Tuesday, January 04, 2005

Will Eisner, dead at 87

Cartoonist Will Eisner, inventor of the graphic novel, died yesterday. I'm sorry to see him go.

Eisner's stuff has always appealed to me. He pushed the envelope, sure, though I admit I've always had a feeling that it could have been a little bit better. Still, he was great, and I class his death as a true loss.

My favorite of his works was A Life Force, which is a heart-rending work of humanity, a story of human dignity and how that dignity remains indestructable, even when it only makes sense that it should be destroyed. It hurt to read it sometimes, but at the same time, it was a very warm and comforting book. Its message is universal, too. Sometimes it feels that the entire world has turned against you, has rejected you, has branded and deemed you unworthy and worthless. I think that's a universal feeling among human beings. Eisner captures that, and reminds all of us just what life is all about.

And as much as I loathe cockroaches, A Life Force makes me think favorably of them sometimes. It convinced me a couple of times not to step on one when I saw it on the sidewalk. Read it; it's worth your time.

I forget who it was who summed up Eisner like this: "When you compare Eisner to other cartoonists, he's this fantastic author, but when you compare Eisner to other authors, he's just a cartoonist."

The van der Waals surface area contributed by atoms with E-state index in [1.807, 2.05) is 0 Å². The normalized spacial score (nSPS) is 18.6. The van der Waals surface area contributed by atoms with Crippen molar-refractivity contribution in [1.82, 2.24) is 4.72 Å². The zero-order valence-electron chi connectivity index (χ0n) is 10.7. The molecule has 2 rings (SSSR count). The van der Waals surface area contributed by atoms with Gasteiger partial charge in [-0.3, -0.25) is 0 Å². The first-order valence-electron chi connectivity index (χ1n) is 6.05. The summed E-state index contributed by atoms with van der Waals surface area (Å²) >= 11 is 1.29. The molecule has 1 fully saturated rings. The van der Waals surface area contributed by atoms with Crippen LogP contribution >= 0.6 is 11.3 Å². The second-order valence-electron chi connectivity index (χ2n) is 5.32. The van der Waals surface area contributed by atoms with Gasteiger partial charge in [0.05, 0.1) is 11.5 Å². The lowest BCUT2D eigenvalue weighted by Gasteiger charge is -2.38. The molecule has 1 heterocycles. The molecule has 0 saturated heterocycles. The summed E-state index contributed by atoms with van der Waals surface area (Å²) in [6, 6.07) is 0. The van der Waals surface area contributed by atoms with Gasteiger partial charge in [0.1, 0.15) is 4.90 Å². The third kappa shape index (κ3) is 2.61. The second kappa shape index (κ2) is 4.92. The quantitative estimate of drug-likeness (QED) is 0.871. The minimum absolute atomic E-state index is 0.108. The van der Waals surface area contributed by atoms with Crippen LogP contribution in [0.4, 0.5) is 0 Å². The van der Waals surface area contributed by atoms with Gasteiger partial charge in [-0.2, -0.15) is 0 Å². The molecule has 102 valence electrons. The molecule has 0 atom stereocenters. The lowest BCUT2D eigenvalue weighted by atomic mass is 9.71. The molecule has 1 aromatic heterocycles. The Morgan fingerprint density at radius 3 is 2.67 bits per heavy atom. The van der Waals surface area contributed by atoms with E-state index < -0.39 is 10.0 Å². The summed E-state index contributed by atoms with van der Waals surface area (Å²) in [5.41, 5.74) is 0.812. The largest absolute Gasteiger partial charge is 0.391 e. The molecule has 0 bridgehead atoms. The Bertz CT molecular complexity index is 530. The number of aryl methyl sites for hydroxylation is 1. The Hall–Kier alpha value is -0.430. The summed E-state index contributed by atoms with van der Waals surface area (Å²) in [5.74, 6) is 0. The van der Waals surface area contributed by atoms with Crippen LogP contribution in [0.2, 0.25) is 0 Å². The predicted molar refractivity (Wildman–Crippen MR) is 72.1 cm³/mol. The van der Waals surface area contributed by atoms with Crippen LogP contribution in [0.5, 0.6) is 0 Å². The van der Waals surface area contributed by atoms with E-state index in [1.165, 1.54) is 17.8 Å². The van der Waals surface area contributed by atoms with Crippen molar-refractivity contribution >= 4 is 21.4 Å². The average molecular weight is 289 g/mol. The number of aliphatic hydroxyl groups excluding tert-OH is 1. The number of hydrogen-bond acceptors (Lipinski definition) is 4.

Rest in peace, boychik. You will be missed.


At Tuesday, January 4, 2005 at 11:53:00 PM EST, Blogger Frederick Family said...

What does that quote say about Eisner? It's not much of an epitath -- "He's good for a cartoonist, but that's not saying much."

How about this: "He took what most people considered a throwaway medium -- something just for kids -- and created an art form."

At Wednesday, January 5, 2005 at 12:04:00 AM EST, Blogger Kurt Kaletka said...

Buddydave, I guess the quote says more about comics as a medium than it does about Eisner. While I think it's accurate, you're right: that's probably not the best thing to put on the man's epitaph, particularly when you consider that I respect him immensely. Yours is a better suggestion

I really was moved by A Life Force. I often think about Eisner's antihero sitting in the alley, looking at the cockroach. There's something very comforting about that, in an odd way.


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